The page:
The committee drew flak as Shajahan and seven other members of the committee were involved in transport organisations that are often blamed for the very indiscipline that the committee was supposed to put an end to.

The committee submitted its report to the prime minister on April 28 with 111 recommendations.

In its report, the committee specified which authorities would implement which recommendation. It also recommended setting up one or more taskforces to oversee the implementation.

Some of the recommendations include setting limit on the lifespan of all commercial vehicle, creating awareness about traffic rules, taking projects to produce skilled drivers and instructors, establishing driving schools, moving inter-district bus terminals out of the capital, building trauma centres and fire stations at regular intervals on highways, and strengthening the BRTA.

The deadlines for implementing the 111 recommendations were set between this December and 2024.

The taskforce was formed on September 5.

“I am frustrated by the slow pace of the taskforce. I have found that the government doesn’t give it much importance. This is painful for me,” noted columnist and member of the taskforce Syed Abul Maksud told this newspaper after yesterday’s meeting.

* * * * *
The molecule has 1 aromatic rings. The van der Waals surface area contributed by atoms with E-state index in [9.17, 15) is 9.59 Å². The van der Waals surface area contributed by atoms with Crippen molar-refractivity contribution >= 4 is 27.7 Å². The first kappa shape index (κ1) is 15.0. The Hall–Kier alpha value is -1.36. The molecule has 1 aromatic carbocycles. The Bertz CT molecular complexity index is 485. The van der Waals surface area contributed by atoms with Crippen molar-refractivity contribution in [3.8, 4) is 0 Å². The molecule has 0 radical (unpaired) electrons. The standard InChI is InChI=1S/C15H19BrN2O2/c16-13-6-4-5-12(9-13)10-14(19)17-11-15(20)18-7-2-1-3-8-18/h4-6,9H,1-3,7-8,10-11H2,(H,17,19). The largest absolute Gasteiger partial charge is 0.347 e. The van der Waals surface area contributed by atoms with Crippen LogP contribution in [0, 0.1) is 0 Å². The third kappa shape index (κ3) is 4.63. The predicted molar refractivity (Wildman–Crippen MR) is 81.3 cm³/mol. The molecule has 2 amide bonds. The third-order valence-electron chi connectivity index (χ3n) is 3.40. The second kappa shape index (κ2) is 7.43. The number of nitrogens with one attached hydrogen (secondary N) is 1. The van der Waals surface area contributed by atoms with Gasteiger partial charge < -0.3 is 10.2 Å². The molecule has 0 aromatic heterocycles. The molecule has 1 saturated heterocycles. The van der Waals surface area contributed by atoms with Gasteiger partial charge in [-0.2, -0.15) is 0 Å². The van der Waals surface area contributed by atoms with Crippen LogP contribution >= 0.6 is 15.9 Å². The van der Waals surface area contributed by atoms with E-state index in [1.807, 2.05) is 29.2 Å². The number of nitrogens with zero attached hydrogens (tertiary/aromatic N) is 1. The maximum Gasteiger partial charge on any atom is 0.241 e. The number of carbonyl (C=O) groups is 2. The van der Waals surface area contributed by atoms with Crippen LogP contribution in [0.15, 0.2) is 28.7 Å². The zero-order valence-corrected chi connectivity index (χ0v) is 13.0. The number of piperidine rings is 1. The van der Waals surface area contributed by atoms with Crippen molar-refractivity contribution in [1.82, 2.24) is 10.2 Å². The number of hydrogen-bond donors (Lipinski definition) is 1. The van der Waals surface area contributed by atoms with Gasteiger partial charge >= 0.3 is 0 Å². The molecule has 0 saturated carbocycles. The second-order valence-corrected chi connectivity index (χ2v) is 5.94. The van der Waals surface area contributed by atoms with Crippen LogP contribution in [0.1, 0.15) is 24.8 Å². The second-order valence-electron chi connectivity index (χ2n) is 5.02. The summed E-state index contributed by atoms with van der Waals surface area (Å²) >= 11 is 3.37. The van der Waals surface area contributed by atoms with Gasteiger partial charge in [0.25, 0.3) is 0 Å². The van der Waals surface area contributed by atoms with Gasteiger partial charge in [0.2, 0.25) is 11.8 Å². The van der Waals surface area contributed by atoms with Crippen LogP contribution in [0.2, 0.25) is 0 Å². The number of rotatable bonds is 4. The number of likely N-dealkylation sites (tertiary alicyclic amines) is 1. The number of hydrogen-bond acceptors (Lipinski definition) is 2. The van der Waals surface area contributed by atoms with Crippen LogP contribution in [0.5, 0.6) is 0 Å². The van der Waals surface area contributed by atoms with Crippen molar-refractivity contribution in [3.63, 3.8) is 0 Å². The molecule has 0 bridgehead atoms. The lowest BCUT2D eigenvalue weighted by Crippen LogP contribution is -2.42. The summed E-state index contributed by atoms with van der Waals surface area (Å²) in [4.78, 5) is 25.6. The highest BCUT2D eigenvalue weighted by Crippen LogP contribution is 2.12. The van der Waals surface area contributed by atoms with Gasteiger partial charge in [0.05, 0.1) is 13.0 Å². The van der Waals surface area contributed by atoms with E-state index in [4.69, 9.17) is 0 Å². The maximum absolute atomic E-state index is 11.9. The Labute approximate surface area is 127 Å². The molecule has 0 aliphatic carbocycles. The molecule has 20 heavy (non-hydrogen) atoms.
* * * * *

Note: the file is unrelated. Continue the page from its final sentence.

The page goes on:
Like the taskforce, the sub-committees are mostly formed by ex-officio members, he said, adding that he doubted whether the committees would ever be successful in discharging their duties.

Transport expert Prof Shamsul Haque, also a member of the taskforce, said in other countries, the authorities solve transport issues with institutions involved in the sector.

He added that people unrelated to the sector can’t be held accountable and don’t have the “ownership”. “Other countries strengthen the capacity of institutions concerned to face the problem,” he told The Daily Star after the meeting.

“Sustainable development is not possible with hired people,” said the former director of Accident Research Institute at Buet.

Prof Shamsul added that different committees formed earlier had made recommendations that were never implemented.


The home minister and many other participants of the taskforce meeting expressed disappointment that only two of the 11 secretaries, who are members of the taskforce, attended the meeting.

Road Transport and Highways Division Secretary Nazrul Islam and Security Services Division Secretary Md Shahiduzzaman were present at the meeting. But other secretaries sent their representatives.

However, Mostafa Kamal Uddin, senior secretary of Public Security Division, who went to the meeting with the home minister, was included in the taskforce.

Road safety campaigner and member of the taskforce Ilias Kanchan, said, “They should have attended. This [road safety] is an issue of immense public interest.

“I think they did not give due importance to the meeting. It is disappointing for us,” he told The Daily Star.

Although five leaders of different transport organisations are members of the taskforce, over 10 transport leaders, including Shajahan Khan, attended the closed-door meeting.